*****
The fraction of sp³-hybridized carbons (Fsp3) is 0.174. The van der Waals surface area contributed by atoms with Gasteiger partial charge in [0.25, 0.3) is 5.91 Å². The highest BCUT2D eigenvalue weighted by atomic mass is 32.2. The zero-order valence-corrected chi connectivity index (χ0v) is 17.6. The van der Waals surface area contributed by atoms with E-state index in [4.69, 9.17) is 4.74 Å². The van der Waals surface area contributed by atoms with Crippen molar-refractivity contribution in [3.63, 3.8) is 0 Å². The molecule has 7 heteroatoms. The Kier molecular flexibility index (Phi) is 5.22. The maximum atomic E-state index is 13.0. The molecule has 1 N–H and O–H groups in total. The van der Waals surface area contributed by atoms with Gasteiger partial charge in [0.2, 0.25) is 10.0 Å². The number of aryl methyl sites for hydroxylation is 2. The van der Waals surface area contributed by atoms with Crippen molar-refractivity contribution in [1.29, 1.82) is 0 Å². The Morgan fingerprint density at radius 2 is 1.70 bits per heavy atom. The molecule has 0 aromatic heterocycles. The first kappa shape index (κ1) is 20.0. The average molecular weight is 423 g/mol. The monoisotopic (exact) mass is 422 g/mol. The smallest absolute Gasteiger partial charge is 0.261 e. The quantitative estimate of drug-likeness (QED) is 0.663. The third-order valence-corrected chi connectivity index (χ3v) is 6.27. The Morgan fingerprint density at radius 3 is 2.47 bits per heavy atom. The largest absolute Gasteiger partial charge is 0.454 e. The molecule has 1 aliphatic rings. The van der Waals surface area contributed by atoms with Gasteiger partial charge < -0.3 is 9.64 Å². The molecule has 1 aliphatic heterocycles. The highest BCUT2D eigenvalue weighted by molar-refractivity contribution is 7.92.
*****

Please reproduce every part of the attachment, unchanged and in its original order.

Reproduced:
The fraction of sp³-hybridized carbons (Fsp3) is 0.174. The van der Waals surface area contributed by atoms with Gasteiger partial charge in [0.25, 0.3) is 5.91 Å². The highest BCUT2D eigenvalue weighted by atomic mass is 32.2. The zero-order valence-corrected chi connectivity index (χ0v) is 17.6. The van der Waals surface area contributed by atoms with E-state index in [4.69, 9.17) is 4.74 Å². The van der Waals surface area contributed by atoms with Crippen molar-refractivity contribution in [3.63, 3.8) is 0 Å². The molecule has 7 heteroatoms. The Kier molecular flexibility index (Phi) is 5.22. The maximum atomic E-state index is 13.0. The molecule has 1 N–H and O–H groups in total. The van der Waals surface area contributed by atoms with Gasteiger partial charge in [0.2, 0.25) is 10.0 Å². The number of aryl methyl sites for hydroxylation is 2. The van der Waals surface area contributed by atoms with Crippen molar-refractivity contribution in [1.29, 1.82) is 0 Å². The Morgan fingerprint density at radius 2 is 1.70 bits per heavy atom. The molecule has 0 aromatic heterocycles. The first kappa shape index (κ1) is 20.0. The average molecular weight is 423 g/mol. The monoisotopic (exact) mass is 422 g/mol. The smallest absolute Gasteiger partial charge is 0.261 e. The quantitative estimate of drug-likeness (QED) is 0.663. The third-order valence-corrected chi connectivity index (χ3v) is 6.27. The Morgan fingerprint density at radius 3 is 2.47 bits per heavy atom. The largest absolute Gasteiger partial charge is 0.454 e. The molecule has 1 aliphatic rings. The van der Waals surface area contributed by atoms with Gasteiger partial charge < -0.3 is 9.64 Å². The molecule has 1 aliphatic heterocycles. The highest BCUT2D eigenvalue weighted by molar-refractivity contribution is 7.92.